|When thinking about creativity, Walt Disney World presents a|
fascinating blend of the natural and the manmade.
Have you ever entered a building, new or old, and marveled with amazement at the innovative design, or gone into someone’s exquisitely decorated home, and thought, “Where did they get these ideas?” Or maybe a book consumed your attention from beginning to end – whether a novel with totally unexpected plot twists or a non-fiction work thoroughly researched and engagingly written – prompting you to ponder, “How does somebody write like that?”
We see countless other examples – movies, TV shows, photographs, musical productions and songs, paintings and sculptures, cartoons and graffiti – so original, rather than retreads of time-worn ideas, we can’t help feeling captivated and wishing for more.
|The ceiling of the China exhibit at Disney World's|
Epcot center offers visitors a captivating
array of colors and designs.
Having spent my entire career in the creative arts – writing, photography, and dabbling a bit in graphic design – I’ve often wondered about creativity. From whence cometh the ideas? Often I’m not even certain about the origin of my own. When I started this blog, for example, I listed half a dozen ideas for posts before starting. I didn’t want to run out of material and cease posting after a week or two. But I’ve been blogging for several years and there still seems no shortage of ideas. (Of course you, the reader, might think differently!)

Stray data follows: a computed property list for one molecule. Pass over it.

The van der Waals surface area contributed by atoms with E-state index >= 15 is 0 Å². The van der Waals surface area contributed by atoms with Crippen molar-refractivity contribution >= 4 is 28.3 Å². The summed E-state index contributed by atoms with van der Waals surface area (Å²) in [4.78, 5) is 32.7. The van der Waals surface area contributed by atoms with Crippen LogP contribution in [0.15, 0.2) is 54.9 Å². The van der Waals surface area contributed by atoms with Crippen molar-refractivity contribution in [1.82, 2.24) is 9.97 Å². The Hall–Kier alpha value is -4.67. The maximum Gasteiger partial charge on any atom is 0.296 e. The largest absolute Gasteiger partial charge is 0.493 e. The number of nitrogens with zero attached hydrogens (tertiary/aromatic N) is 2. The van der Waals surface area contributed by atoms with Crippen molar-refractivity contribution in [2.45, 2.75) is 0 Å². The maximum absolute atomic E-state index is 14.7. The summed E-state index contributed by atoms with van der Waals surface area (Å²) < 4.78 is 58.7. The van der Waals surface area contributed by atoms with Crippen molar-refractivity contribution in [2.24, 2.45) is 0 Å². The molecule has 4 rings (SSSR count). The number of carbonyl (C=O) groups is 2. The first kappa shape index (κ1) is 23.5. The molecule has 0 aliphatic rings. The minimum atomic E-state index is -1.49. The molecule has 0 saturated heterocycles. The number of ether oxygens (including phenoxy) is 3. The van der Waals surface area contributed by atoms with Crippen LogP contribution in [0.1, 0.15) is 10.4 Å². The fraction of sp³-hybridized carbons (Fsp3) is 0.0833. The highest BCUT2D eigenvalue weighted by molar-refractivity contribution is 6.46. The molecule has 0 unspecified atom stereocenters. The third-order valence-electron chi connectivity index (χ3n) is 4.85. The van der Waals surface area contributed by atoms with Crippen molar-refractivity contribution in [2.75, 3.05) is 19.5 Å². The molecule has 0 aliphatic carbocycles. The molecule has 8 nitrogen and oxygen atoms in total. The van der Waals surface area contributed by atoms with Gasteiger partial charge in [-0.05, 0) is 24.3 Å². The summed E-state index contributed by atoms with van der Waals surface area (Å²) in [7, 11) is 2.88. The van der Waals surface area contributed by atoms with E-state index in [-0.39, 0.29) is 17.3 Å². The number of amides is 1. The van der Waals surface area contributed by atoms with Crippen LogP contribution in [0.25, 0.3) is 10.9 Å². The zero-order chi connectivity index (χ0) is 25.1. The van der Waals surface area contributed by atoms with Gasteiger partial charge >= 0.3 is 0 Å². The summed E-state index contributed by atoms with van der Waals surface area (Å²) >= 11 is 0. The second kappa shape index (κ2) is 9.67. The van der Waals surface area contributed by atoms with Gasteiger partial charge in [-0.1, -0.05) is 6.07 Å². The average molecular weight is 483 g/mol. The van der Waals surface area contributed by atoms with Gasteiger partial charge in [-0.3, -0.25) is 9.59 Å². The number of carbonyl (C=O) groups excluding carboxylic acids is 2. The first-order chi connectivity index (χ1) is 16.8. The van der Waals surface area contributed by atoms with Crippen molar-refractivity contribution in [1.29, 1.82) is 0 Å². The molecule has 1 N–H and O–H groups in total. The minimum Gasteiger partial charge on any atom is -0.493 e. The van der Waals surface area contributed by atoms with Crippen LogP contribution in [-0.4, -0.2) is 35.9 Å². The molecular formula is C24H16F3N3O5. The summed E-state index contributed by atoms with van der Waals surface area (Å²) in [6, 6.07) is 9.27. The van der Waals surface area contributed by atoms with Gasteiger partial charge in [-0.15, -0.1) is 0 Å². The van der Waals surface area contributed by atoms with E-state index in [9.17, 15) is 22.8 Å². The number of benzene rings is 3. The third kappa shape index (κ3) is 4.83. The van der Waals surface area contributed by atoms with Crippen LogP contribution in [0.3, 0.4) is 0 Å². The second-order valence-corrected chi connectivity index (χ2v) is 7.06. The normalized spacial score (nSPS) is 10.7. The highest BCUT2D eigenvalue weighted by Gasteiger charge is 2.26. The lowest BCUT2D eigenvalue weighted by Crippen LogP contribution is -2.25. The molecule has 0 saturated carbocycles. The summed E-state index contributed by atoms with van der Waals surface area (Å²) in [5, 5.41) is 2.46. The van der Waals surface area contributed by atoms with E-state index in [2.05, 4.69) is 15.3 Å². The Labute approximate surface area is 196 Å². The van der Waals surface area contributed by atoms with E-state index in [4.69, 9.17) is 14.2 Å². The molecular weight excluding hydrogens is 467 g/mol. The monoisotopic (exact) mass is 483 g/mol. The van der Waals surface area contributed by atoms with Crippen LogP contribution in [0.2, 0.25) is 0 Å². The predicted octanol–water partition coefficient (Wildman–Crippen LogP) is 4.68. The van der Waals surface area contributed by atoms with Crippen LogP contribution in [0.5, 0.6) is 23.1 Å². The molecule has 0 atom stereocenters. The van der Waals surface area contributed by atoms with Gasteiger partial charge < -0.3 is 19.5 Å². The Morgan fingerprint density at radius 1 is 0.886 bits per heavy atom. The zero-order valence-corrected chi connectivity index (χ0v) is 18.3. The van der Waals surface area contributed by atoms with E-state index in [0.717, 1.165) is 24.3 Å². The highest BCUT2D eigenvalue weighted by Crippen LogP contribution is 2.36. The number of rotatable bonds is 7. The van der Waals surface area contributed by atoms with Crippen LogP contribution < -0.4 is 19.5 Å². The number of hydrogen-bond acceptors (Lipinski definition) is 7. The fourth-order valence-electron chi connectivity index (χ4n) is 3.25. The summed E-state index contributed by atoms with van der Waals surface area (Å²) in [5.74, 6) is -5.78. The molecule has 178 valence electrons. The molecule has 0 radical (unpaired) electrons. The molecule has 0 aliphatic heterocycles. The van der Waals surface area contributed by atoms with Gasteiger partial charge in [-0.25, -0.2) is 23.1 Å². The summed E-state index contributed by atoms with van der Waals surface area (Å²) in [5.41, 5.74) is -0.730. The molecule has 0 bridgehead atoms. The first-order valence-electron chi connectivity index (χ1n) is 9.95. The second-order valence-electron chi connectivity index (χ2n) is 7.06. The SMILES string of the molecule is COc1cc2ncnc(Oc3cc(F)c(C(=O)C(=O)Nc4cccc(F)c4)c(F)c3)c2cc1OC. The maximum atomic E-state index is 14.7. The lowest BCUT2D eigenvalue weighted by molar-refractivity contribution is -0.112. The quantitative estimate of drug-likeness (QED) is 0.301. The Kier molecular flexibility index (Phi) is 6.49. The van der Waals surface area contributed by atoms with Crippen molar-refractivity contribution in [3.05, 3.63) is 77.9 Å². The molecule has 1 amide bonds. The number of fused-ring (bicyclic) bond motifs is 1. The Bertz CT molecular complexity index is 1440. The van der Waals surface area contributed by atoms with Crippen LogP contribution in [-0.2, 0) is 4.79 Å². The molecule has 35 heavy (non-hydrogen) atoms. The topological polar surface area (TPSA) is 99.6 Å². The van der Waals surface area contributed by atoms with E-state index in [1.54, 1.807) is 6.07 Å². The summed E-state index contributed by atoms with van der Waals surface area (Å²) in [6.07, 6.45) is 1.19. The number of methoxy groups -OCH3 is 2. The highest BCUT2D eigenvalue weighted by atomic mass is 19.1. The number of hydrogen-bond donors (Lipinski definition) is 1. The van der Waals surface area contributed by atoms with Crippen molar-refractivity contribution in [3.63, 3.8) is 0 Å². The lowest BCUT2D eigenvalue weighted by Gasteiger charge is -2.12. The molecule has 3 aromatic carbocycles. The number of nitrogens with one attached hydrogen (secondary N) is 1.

Sometimes when I see one of Hollywood’s latest films or try reading a science-fiction novel, I have suspicions the ideas might be byproducts of people smoking funny-smelling cigarettes or drinking too much alcohol with worms at the bottom. But for the most part, I think creative inspiration flows out of everyday life and experience.
A fundamental principle of architecture states “form follows function.” Once a means for fulfilling the specific function is determined, creativity allows the designer to manipulate form to achieve surprising and often striking aesthetic effects. I think this holds true for other pursuits as well.
|Settings like this surrounding|
Cinderella's castle transports
the viewer to a different
time and place.
Writers understand you can’t write about what you don’t know or haven’t experienced. So we either do extensive research, learning about the subject and thereby equipping ourselves to write about it, or we stick to topics we’re familiar with. That’s why you’ll never see me writing about hang-gliding, skydiving or competing in a triathlon – unless it’s from a spectator’s perspective. I want to know whereof I write, but there are places I won’t go to gain the necessary “whereof”!
Ultimately, however, I believe creativity has an even more profound source. The Bible opens by declaring, “In the beginning God created….” Later the triune God announces, “Let us make man in our image…. So God created man in his own image, in the image of God he created him” (Genesis 1:26-27).
This has nothing to do with physical appearance, such as limbs, fingers and toes, but rather His character and attributes. We often hear it said, “God is love,” but He’s also many other things – creative being one of them.
For me, the incredible, infinite variety we can observe in nature reveals God’s boundless creativity. Snails, the praying mantis, platypus, porcupine, giraffe, hummingbirds, broadleaf trees and conifers, roses and daisies, gentle streams and gaping canyons, soaring mountains and sprawling deserts, serene lakes and pounding oceans. All to me express the imagination of our Creator God.
And to think we can share – be partakers – in His wondrous attribute of creativity, utilizing tools like words, paint, notes and scales, fabric, steel, plaster and wood, brass and porcelain, cameras, sculpting tools, pencils and pens, musical instruments and vocal cords to create and design things suited for all tastes and preferences.